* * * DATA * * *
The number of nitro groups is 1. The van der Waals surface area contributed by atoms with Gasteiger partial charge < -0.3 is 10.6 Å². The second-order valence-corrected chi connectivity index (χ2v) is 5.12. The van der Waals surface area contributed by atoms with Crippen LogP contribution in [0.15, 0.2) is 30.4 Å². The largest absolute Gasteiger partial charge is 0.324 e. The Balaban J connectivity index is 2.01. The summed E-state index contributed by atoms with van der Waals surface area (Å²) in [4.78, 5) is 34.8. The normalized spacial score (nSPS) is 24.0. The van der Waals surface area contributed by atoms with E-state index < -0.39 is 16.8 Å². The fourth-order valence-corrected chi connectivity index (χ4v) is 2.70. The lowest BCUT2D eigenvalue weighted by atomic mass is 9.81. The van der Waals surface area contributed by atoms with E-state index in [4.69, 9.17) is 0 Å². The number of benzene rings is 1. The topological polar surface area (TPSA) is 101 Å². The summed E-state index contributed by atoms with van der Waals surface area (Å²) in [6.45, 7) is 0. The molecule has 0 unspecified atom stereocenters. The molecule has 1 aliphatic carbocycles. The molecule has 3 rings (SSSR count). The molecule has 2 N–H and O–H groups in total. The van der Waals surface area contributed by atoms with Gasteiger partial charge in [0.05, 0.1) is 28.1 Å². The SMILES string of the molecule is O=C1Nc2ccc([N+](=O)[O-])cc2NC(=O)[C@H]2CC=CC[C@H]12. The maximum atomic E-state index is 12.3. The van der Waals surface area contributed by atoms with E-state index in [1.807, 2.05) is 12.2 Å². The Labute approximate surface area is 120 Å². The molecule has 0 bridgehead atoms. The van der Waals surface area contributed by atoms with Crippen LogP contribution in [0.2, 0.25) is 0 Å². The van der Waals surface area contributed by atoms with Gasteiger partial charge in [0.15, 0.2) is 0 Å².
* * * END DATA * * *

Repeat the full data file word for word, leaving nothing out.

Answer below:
The number of nitro groups is 1. The van der Waals surface area contributed by atoms with Gasteiger partial charge < -0.3 is 10.6 Å². The second-order valence-corrected chi connectivity index (χ2v) is 5.12. The van der Waals surface area contributed by atoms with Crippen LogP contribution in [0.15, 0.2) is 30.4 Å². The largest absolute Gasteiger partial charge is 0.324 e. The Balaban J connectivity index is 2.01. The summed E-state index contributed by atoms with van der Waals surface area (Å²) in [4.78, 5) is 34.8. The normalized spacial score (nSPS) is 24.0. The van der Waals surface area contributed by atoms with E-state index < -0.39 is 16.8 Å². The fourth-order valence-corrected chi connectivity index (χ4v) is 2.70. The lowest BCUT2D eigenvalue weighted by atomic mass is 9.81. The van der Waals surface area contributed by atoms with E-state index in [4.69, 9.17) is 0 Å². The number of benzene rings is 1. The topological polar surface area (TPSA) is 101 Å². The summed E-state index contributed by atoms with van der Waals surface area (Å²) in [6.45, 7) is 0. The molecule has 0 unspecified atom stereocenters. The molecule has 1 aliphatic carbocycles. The molecule has 3 rings (SSSR count). The molecule has 2 N–H and O–H groups in total. The van der Waals surface area contributed by atoms with Gasteiger partial charge in [0.05, 0.1) is 28.1 Å². The SMILES string of the molecule is O=C1Nc2ccc([N+](=O)[O-])cc2NC(=O)[C@H]2CC=CC[C@H]12. The maximum atomic E-state index is 12.3. The van der Waals surface area contributed by atoms with E-state index in [1.807, 2.05) is 12.2 Å². The Labute approximate surface area is 120 Å². The molecule has 0 bridgehead atoms. The van der Waals surface area contributed by atoms with Crippen LogP contribution in [0.2, 0.25) is 0 Å². The van der Waals surface area contributed by atoms with Gasteiger partial charge in [0.15, 0.2) is 0 Å².